By Darren Delmore
In June 2007 I bought a Tablas Creek Roussanne vine from the tasting room and planted it in my mom’s backyard in Pismo Beach. Her house is in a gated community a block from the chilly Pacific Ocean (Bakersfield Beach AVA?). Because I was a vagabond cellar hand at the time, mom’s house was the only place that the potted plant had any chance of becoming something more than yard waste. I had no idea that I would actually make a bottle of wine from it.
I was amazed to come back for the holidays six months later and see the thing still alive with leaves and everything. Her landscapers weren’t shy on the water and had even put up a little support trellis to keep it upright. I pruned it back Christmas morning with sugary hands, pondering its potential while wearing new flannel pajamas. To ramp up the estate production, I buried two of the cuttings in the ground and supported them at the base with decorative cobblestones à la Beaucastel.
Two summers later I was home for my birthday and was shocked to see the deep green foliage and thickened trunks. Was Pismo Beach the next Châteauneuf-du-Pape of California? These vines were raging! Maybe the rapid growth cycle was because of the proximity to Diablo Canyon Nuclear Power Plant. I’d heard stories of lemon trees planted in PG&E’s experimental garden spitting out ten-pound balls of citrus. Was this radioactive Roussanne?
“I can’t see out my bathroom window anymore,” my mom complained beside the plant that was double her size. I hedged the vines back and noticed a cluster count of about 25 on the mother vine, and five on each of the prunings.
“We are going to have a vintage,” I declared.
“What grapes are these again?” Mom asked me for the tenth time.
“I should’ve planted Pinot Grigio,” I thought to myself.
The task of making wine is such a romantic mystery that most people don’t realize that you really can make a bottle or two of wine in your backyard. Whether or not it’s worth the arduous task or non-lethal to drink the results is another story. I decided to rise to the occasion, so I bought bird-resistant netting from Home Depot, wrapped all three vines in the black mesh, and even tossed a scarecrow out there for good measure. Her landscapers cut the water supply upon request to induce a little stress. In October I brought out my refractometer (which measures sugar density through a scope like device) and saw that the grapes were close, but needed more ripening time. By Halloween the leaves were yellowing out and showing off some rust markings, the fruit looked and tasted sweet, and the seeds had mostly turned from green to brown. I rechecked the grapes and saw that the sugars were on the money, so I got out the clippers, ripped off the netting, and harvested a 5 gallon paint bucket’s worth of clusters.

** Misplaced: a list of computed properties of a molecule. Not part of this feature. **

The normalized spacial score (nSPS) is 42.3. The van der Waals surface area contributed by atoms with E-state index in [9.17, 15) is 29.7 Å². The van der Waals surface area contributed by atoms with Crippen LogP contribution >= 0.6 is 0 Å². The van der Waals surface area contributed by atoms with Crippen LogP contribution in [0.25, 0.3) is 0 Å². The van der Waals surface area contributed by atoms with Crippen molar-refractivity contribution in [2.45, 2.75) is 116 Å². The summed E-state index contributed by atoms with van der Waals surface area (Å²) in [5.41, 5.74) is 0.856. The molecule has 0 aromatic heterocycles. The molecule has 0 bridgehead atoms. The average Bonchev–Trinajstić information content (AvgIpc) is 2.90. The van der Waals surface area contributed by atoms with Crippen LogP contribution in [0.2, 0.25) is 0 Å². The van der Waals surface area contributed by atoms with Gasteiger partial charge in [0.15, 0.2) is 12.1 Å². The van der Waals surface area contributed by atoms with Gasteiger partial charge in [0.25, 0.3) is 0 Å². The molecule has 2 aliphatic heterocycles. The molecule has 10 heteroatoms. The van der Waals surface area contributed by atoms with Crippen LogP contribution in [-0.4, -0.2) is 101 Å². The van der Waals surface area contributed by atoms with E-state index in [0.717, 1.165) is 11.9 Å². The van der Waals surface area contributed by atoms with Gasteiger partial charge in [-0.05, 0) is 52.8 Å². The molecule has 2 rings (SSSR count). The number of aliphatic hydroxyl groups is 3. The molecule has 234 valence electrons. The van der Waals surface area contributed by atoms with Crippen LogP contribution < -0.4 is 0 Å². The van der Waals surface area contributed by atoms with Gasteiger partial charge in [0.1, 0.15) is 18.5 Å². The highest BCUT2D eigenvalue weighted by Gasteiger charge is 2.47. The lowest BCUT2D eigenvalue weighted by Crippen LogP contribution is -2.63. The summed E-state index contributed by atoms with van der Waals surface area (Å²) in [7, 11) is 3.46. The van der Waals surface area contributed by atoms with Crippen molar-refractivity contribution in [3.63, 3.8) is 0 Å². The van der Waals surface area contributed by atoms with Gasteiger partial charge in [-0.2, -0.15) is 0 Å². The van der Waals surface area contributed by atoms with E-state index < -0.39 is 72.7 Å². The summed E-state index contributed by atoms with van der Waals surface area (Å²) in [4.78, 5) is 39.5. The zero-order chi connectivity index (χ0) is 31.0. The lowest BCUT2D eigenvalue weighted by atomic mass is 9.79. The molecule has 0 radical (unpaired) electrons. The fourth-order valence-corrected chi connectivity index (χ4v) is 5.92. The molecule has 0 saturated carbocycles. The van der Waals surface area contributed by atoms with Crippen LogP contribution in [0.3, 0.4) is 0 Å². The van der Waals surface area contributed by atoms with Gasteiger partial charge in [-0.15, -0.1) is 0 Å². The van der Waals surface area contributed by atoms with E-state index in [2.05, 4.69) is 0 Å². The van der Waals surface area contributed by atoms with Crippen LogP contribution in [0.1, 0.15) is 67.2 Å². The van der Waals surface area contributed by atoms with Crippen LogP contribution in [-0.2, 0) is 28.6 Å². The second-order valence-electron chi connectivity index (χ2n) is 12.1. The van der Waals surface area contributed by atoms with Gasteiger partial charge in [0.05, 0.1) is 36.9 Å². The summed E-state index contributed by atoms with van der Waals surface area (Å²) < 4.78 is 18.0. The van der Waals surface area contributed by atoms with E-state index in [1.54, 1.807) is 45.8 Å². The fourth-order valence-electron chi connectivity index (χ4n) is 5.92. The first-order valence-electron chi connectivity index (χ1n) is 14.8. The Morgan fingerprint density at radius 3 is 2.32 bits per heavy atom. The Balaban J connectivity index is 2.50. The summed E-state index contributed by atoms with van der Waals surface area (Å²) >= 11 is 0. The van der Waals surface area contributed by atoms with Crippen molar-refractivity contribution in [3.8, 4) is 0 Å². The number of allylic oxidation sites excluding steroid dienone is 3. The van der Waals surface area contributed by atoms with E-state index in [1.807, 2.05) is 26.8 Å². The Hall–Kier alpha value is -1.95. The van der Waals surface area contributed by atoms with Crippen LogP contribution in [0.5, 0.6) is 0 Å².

The hard and ridiculous part of all of this is hand pressing. There are some home winemakers that have made contraptions to expedite this part, but I stubbornly put my lower back to the test and crushed down the fruit with my palm, hoisted up the bucket, then poured off the developing juice through a pasta screen and funnel into a Carlo Rossi gallon jug (Don’t ask).
I repeated the task with sweat and profanity flowing until the jug was mostly full. Calling it quits, I sealed the jug with a plastic air lock that homebrew shops sell (they keep out fruit flies and oxygen, but also allow CO2 from fermentation to release so things don’t explode). Since Tablas Creek does wild yeast fermentations, I followed suit and didn’t add any store bought yeast to the juice. I kept my miniature vessel in the closet of the bedroom I was renting in San Luis Obispo. A few nights later I heard a new sound.
The beast was alive.
There was an inch of white globby sediment at the bottom, a visible crust on top, and a bakery smell in the room, all from this micro production.
About a week later the bubbling noises stopped and my room smelled like less of a compost pile. I bravely ventured a sample of the wine. Though the gas-heavy bouquet seared my septum, the taste was actually Rhône-like and finished dry on the palate. Since there was headspace in the jug that would lead to oxidation, I poured the clear top wine into a 1/2 gallon beer growler, sealed it with the air lock and stashed the wine in the closet for a couple months.
Before embarking to Australia in February 2010, I hand bottled, corked, and labeled a single bottle of the wine for my mom, and gave it to her in advance to drink on Mother’s Day since I'd be gone.
Cut to May: I wished her a Happy Mother’s Day from a payphone in New South Wales. “So, did you drink the wine?” I eagerly asked.
“I had it with Barbara last night,” she confirmed before a heavy pause.
“And… so what did you think?”
“She liked it. For me, it was… different.”
“Well... I'm not sure. What grape was it again?”
I immediately hung up the phone.
Darren Delmore has been Tablas Creek's National Sales Manager since 2012.